It is a truth universally acknowledged that a gentleman in possession of a newly trained gun dog must be in want of an opportunity to work it on a shoot. Janet Menzies advises on your gundog's first shoot day

The start of new a season is especially thrilling when you have a young dog to take out for the first time. But no matter how well behaved a young dog is at home, they can be ruined when they enter the field. So Janet Menzies highlights the main pitfalls to avoid on your gundog’s first shoot day.

The perfect peg dog is made, not born. If you don’t feel confident enough to train your gundog at home then call in the professionals. Read gundog schools: private education for pups for the canine answer to the Good Schools Guide.

YOUR GUDOG’S FIRST SHOOT DAY

A young dog can be ruined in many ways. Here, in order of likelihood, are the main instances where you might run into trouble on your gundog’s first shoot day.

On the peg
With birds and cartridges raining down in front of him, an inexperienced dog will run-in. If you screw him down he may start making a noise. Apart from very small days, keep your youngster away from the peg if you are shooting.

Beating
Other badly behaved dogs will lead your well brought-up novice astray. If you ask the line to wait while you get your dog back you are likely to be beaten by the beaters.

Driven-shooting
Most commercial shoots give no priority to dogwork. Unless you own the shoot, the chances of working your dog in a controlled way are nil.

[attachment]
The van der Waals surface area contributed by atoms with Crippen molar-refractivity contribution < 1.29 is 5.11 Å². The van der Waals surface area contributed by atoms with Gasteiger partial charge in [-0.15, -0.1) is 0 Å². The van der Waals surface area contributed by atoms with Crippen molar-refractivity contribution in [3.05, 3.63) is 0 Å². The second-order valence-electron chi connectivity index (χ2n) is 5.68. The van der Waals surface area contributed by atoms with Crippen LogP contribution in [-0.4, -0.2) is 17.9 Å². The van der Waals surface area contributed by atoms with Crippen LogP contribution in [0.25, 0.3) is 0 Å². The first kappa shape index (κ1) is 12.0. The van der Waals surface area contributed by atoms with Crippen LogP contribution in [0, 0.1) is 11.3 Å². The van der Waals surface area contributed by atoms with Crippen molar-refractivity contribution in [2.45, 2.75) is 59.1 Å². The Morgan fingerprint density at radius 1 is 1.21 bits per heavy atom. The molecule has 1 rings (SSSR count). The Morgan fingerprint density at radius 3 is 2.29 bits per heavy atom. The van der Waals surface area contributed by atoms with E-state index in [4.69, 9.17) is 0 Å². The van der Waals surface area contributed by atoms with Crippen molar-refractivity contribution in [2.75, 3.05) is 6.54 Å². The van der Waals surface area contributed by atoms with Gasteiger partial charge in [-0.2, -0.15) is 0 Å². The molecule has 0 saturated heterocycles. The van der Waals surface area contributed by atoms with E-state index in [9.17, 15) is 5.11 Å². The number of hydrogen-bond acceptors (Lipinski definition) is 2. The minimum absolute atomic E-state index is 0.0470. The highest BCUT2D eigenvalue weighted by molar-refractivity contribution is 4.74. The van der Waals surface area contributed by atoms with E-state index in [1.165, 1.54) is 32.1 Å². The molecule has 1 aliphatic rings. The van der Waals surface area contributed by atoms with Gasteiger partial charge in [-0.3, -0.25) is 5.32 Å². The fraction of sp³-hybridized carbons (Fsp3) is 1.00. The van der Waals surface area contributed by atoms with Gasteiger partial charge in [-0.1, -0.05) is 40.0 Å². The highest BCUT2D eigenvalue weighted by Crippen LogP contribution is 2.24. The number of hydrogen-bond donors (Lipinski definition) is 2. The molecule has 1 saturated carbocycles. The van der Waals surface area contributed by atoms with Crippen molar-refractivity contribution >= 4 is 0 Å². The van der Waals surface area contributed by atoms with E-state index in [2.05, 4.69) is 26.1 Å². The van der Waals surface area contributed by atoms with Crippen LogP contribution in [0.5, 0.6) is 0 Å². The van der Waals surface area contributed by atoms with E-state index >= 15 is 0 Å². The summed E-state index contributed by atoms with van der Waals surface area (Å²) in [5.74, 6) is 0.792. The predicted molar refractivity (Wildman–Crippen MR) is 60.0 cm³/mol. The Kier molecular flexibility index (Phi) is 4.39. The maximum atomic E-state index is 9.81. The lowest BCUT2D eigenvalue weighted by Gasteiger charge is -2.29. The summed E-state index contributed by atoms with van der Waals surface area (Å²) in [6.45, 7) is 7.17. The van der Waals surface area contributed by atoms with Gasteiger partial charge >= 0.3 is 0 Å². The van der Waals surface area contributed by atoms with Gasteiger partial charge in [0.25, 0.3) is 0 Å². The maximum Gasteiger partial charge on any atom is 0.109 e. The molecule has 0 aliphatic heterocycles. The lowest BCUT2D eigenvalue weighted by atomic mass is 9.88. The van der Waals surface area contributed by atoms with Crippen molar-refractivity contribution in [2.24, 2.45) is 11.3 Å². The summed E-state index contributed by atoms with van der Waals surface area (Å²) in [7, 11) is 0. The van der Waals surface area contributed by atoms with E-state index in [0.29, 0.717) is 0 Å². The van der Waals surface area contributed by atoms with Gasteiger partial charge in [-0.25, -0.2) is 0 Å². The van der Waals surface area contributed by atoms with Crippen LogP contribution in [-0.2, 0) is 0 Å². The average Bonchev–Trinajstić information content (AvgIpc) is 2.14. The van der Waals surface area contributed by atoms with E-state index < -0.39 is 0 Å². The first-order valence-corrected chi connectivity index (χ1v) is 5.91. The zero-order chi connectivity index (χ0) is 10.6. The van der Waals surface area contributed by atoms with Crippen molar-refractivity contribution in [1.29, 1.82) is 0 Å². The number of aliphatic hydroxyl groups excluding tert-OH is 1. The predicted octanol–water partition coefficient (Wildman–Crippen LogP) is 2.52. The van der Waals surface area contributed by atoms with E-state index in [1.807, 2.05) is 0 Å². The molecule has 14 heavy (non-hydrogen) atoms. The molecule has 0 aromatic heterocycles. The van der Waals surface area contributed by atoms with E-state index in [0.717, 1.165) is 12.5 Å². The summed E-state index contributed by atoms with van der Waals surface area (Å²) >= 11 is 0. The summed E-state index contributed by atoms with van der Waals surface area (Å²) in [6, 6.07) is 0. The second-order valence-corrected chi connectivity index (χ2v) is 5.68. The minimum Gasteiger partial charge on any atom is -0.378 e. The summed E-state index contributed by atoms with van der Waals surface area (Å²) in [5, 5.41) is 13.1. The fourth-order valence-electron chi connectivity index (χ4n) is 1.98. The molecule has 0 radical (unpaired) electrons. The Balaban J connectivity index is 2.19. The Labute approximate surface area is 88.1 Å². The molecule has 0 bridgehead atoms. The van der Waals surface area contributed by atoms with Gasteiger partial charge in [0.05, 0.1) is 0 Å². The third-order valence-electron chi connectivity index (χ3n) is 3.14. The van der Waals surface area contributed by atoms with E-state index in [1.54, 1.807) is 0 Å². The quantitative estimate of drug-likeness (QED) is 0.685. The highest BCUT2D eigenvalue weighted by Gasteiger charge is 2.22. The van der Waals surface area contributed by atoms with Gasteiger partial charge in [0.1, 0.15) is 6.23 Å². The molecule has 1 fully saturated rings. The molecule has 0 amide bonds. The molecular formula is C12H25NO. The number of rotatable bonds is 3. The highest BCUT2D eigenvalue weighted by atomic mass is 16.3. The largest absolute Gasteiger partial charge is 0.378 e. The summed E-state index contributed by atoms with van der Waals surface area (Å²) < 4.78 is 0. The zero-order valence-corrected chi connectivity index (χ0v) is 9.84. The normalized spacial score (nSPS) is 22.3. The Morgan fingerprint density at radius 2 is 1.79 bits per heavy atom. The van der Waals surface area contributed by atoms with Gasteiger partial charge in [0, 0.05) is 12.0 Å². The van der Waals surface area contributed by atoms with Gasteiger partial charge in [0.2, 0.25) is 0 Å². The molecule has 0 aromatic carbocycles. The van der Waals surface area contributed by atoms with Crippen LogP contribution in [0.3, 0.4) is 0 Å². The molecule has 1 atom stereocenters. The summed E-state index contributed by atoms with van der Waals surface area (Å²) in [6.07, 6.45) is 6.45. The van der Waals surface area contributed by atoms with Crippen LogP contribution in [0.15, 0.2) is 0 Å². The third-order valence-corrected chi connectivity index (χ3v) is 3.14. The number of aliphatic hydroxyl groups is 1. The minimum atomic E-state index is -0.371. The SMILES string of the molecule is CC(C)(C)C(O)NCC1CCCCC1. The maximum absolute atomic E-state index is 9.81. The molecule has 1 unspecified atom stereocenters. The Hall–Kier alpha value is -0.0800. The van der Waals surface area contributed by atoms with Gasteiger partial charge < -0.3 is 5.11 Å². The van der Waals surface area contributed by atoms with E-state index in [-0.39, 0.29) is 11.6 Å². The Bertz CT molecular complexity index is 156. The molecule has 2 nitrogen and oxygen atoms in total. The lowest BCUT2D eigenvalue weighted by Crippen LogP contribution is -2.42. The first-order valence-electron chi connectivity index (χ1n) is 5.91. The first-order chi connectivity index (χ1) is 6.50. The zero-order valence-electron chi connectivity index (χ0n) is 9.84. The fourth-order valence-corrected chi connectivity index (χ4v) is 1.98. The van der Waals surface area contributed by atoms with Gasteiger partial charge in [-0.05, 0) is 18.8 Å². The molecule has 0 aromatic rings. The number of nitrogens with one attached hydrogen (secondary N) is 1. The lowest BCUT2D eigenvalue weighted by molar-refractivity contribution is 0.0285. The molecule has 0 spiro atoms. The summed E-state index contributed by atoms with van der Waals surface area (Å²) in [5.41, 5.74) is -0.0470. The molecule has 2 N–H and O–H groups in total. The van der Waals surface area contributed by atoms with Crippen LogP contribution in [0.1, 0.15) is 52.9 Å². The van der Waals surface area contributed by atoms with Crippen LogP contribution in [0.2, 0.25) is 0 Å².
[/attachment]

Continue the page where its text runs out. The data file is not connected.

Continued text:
Rough-shooting
Heavy cover gives your dog a chance to play up where you can’t get at him. The presence in the line of inexperienced guns and disobedient dogs can make your day not just disappointing but dangerous.

Picking-up
Ask the keeper to let you stand back from the line and go for birds falling away from the main action. Avoid getting involved in runner-coursing, where two pickers-up send their dogs for the same runner.

Upland-shooting
If you know the right keepers and estates, this is the best bet for finding good dogwork, but even so the difficulty of the terrain and demanding nature of the work pose problems for young dogs.

Fowling and flighting
Wonderful as you don’t have to get your dog involved until the very end. Whether it is an evening’s duck-flighting or an afternoon in the pigeon hide, the dog can relax in the back of the vehicle until you have finished shooting, and then you can concentrate on working him.

  • ian weatherley

    I have an 18mth old springer spaniel bitch, working strain when she is hunting she is oblivious to my recall whistle or calling her name. Also shouuld she find a dead rabbit or bird instead of retrieving same she just sits and starts to eat it. Any advice or suggestions would be most appreciated.
    Regards
    Ian Weatherley